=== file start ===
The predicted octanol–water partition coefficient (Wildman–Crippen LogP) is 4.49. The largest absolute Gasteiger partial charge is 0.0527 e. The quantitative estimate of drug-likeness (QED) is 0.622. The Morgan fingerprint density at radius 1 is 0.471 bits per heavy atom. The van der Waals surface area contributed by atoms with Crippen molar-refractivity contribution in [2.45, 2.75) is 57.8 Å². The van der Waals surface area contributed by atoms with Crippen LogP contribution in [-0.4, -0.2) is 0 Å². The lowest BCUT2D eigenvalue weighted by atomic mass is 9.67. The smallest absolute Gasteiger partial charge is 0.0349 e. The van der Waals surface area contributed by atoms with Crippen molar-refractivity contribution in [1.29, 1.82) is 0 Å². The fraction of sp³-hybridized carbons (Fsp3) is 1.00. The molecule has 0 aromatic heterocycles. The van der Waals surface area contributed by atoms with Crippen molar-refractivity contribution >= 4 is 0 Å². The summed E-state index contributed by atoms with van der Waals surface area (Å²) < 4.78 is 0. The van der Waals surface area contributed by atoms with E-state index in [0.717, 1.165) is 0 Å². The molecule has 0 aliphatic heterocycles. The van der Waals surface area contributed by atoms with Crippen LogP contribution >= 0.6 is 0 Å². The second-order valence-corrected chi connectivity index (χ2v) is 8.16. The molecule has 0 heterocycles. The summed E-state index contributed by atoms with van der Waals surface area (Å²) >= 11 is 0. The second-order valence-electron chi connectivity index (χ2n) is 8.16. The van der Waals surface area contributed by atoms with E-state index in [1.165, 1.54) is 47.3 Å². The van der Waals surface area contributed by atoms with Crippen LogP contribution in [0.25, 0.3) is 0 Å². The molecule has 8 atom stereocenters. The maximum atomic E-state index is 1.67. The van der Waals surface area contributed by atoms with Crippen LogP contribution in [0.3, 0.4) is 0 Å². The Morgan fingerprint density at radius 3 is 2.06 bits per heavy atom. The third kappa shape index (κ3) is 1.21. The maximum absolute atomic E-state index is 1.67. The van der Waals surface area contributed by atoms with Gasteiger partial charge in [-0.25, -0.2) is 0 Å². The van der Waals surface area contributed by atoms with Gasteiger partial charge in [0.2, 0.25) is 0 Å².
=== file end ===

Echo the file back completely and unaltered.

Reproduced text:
The predicted octanol–water partition coefficient (Wildman–Crippen LogP) is 4.49. The largest absolute Gasteiger partial charge is 0.0527 e. The quantitative estimate of drug-likeness (QED) is 0.622. The Morgan fingerprint density at radius 1 is 0.471 bits per heavy atom. The van der Waals surface area contributed by atoms with Crippen molar-refractivity contribution in [2.45, 2.75) is 57.8 Å². The van der Waals surface area contributed by atoms with Crippen LogP contribution in [-0.4, -0.2) is 0 Å². The lowest BCUT2D eigenvalue weighted by atomic mass is 9.67. The smallest absolute Gasteiger partial charge is 0.0349 e. The van der Waals surface area contributed by atoms with Crippen molar-refractivity contribution in [1.29, 1.82) is 0 Å². The fraction of sp³-hybridized carbons (Fsp3) is 1.00. The molecule has 0 aromatic heterocycles. The van der Waals surface area contributed by atoms with Crippen molar-refractivity contribution >= 4 is 0 Å². The summed E-state index contributed by atoms with van der Waals surface area (Å²) < 4.78 is 0. The van der Waals surface area contributed by atoms with E-state index in [0.717, 1.165) is 0 Å². The molecule has 0 aliphatic heterocycles. The van der Waals surface area contributed by atoms with Crippen LogP contribution >= 0.6 is 0 Å². The second-order valence-corrected chi connectivity index (χ2v) is 8.16. The molecule has 0 heterocycles. The summed E-state index contributed by atoms with van der Waals surface area (Å²) >= 11 is 0. The second-order valence-electron chi connectivity index (χ2n) is 8.16. The van der Waals surface area contributed by atoms with E-state index in [1.165, 1.54) is 47.3 Å². The van der Waals surface area contributed by atoms with Crippen LogP contribution in [0.25, 0.3) is 0 Å². The molecule has 8 atom stereocenters. The maximum atomic E-state index is 1.67. The van der Waals surface area contributed by atoms with Crippen LogP contribution in [0.3, 0.4) is 0 Å². The Morgan fingerprint density at radius 3 is 2.06 bits per heavy atom. The third kappa shape index (κ3) is 1.21. The maximum absolute atomic E-state index is 1.67. The van der Waals surface area contributed by atoms with Gasteiger partial charge in [-0.25, -0.2) is 0 Å². The van der Waals surface area contributed by atoms with Gasteiger partial charge in [0.2, 0.25) is 0 Å².